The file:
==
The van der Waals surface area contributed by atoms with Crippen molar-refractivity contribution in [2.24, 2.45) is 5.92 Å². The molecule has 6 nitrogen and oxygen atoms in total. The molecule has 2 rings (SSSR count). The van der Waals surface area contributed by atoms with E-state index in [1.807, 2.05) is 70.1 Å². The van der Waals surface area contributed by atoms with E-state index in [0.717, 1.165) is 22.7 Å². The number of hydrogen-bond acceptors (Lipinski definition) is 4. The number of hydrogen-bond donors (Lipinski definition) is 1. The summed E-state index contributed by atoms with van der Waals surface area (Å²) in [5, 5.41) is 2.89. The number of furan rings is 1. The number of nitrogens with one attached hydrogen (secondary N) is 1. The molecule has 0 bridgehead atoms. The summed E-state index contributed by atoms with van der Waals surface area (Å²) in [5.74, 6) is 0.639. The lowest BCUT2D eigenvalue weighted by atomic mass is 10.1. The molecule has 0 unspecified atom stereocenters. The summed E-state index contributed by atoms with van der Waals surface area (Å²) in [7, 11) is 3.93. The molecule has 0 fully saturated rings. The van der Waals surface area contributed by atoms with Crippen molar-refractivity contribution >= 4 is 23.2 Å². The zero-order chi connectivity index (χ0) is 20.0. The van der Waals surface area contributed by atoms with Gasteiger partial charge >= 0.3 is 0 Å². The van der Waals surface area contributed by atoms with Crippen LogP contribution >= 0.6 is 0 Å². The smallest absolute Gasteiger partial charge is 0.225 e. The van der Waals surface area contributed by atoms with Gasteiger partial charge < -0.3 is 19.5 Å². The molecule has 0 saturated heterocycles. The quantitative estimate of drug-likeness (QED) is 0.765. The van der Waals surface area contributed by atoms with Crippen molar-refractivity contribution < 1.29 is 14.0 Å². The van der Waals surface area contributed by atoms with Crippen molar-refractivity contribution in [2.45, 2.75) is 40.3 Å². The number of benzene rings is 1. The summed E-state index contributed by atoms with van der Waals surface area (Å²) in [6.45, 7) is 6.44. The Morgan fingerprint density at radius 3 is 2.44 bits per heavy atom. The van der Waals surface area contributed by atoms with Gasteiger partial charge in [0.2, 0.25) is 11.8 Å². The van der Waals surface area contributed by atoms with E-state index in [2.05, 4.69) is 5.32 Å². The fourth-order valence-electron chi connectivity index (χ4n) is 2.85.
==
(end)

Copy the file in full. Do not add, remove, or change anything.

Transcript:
The van der Waals surface area contributed by atoms with Crippen molar-refractivity contribution in [2.24, 2.45) is 5.92 Å². The molecule has 6 nitrogen and oxygen atoms in total. The molecule has 2 rings (SSSR count). The van der Waals surface area contributed by atoms with E-state index in [1.807, 2.05) is 70.1 Å². The van der Waals surface area contributed by atoms with E-state index in [0.717, 1.165) is 22.7 Å². The number of hydrogen-bond acceptors (Lipinski definition) is 4. The number of hydrogen-bond donors (Lipinski definition) is 1. The summed E-state index contributed by atoms with van der Waals surface area (Å²) in [5, 5.41) is 2.89. The number of furan rings is 1. The number of nitrogens with one attached hydrogen (secondary N) is 1. The molecule has 0 bridgehead atoms. The summed E-state index contributed by atoms with van der Waals surface area (Å²) in [5.74, 6) is 0.639. The lowest BCUT2D eigenvalue weighted by atomic mass is 10.1. The molecule has 0 unspecified atom stereocenters. The summed E-state index contributed by atoms with van der Waals surface area (Å²) in [7, 11) is 3.93. The molecule has 0 fully saturated rings. The van der Waals surface area contributed by atoms with Crippen molar-refractivity contribution >= 4 is 23.2 Å². The zero-order chi connectivity index (χ0) is 20.0. The van der Waals surface area contributed by atoms with Gasteiger partial charge >= 0.3 is 0 Å². The van der Waals surface area contributed by atoms with Crippen LogP contribution >= 0.6 is 0 Å². The smallest absolute Gasteiger partial charge is 0.225 e. The van der Waals surface area contributed by atoms with Gasteiger partial charge < -0.3 is 19.5 Å². The molecule has 0 saturated heterocycles. The quantitative estimate of drug-likeness (QED) is 0.765. The van der Waals surface area contributed by atoms with Crippen molar-refractivity contribution < 1.29 is 14.0 Å². The van der Waals surface area contributed by atoms with Crippen molar-refractivity contribution in [2.45, 2.75) is 40.3 Å². The number of benzene rings is 1. The summed E-state index contributed by atoms with van der Waals surface area (Å²) in [6.45, 7) is 6.44. The Morgan fingerprint density at radius 3 is 2.44 bits per heavy atom. The van der Waals surface area contributed by atoms with Gasteiger partial charge in [0.2, 0.25) is 11.8 Å². The van der Waals surface area contributed by atoms with E-state index in [2.05, 4.69) is 5.32 Å². The fourth-order valence-electron chi connectivity index (χ4n) is 2.85.